Chris Van Horne, NBC 5 News
The City of Fort Worth is cleaning up an illegal dump site created by two property owners and a city contractor after debris nearly hit Saint Demetrios Greek Orthodox Church.
The city of Fort Worth is cleaning up an illegal dump site left by two property owners and a city contractor.
The site was discovered after debris nearly hit a church at Northwest 21st Street and Jacksboro Highway.
Debris in late August rolled down the hill and alerted parishioners at St. Demetrios Greek Orthodox Church.
"I walked over and looked up the hill and saw concrete boulders with rebar sticking out," parishioner Ellyn Ponton said. "I saw mattresses, I saw the blue cooler and I realized, 'This is not right.'"
City officials told the culprits to stop immediately.
An informal report to the City Council said Laughley Bridge and Construction Inc., which was working on a city storm water project about a half mile away, was depositing what is called soiled material behind several houses on Terrace Avenue. The report said the illegal fill and dump site "presented an urgent risk to health and safety."
A city official said the property owners approved the dumping of material to add to their property and extend their backyards.
It's not clear how long the illegal dumping of materials was going on, but the hill behind the church featured old computer monitors, plastic containers and other debris items.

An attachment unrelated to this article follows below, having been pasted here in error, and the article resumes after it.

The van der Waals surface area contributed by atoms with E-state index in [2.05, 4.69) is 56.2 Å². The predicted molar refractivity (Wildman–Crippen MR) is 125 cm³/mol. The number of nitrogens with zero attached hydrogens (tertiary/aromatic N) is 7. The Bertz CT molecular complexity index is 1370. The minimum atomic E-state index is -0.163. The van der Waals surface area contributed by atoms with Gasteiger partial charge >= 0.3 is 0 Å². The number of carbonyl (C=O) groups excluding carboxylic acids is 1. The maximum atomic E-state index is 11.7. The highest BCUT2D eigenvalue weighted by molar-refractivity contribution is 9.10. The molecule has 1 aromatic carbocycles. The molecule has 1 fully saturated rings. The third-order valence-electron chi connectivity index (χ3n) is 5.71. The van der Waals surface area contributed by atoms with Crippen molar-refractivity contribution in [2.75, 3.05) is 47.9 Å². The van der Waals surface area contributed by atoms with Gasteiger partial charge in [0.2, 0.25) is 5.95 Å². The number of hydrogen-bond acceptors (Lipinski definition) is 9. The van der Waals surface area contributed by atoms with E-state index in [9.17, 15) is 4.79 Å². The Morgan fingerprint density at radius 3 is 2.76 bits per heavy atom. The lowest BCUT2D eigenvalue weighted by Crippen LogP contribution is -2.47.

The property owners will face municipal court citations for an illegal dump site and illegal fill. In the city of Fort Worth, a permit is required to add fill on property.
The informal report said Laughley did not respond quickly enough to remedy the illegal site, so the city hired a different contractor to get the issue fixed immediately. The city placed concrete barriers at the base of the hill behind the church during the excavation to prevent any damage, something parishioners said they appreciate.
"The city, they have been marvelous with their response and their concern for the church," Ponton said.
"The last thing we want is a heavy rain that makes that debris fall down the hill, so it's important that we address that immediately," city spokesman Jason Lamers said.
More than 100 truck loads of the debris has already been removed, but the city isn't sure of the final cost. But the city said Laughley or its insurance company would pay that cost.
"We expect to recover all the costs for doing that," Lamers said.
The city expects the work to be completed in a few weeks, and the church hopes the barriers will be gone in time for its Greek Food Festival Nov. 11-13.
"We're just optimistic," Ponton said.
It's unclear what kind of standing Laughley has with the city after the incident, but the company is expected to finish the storm water project just east of Northside Park.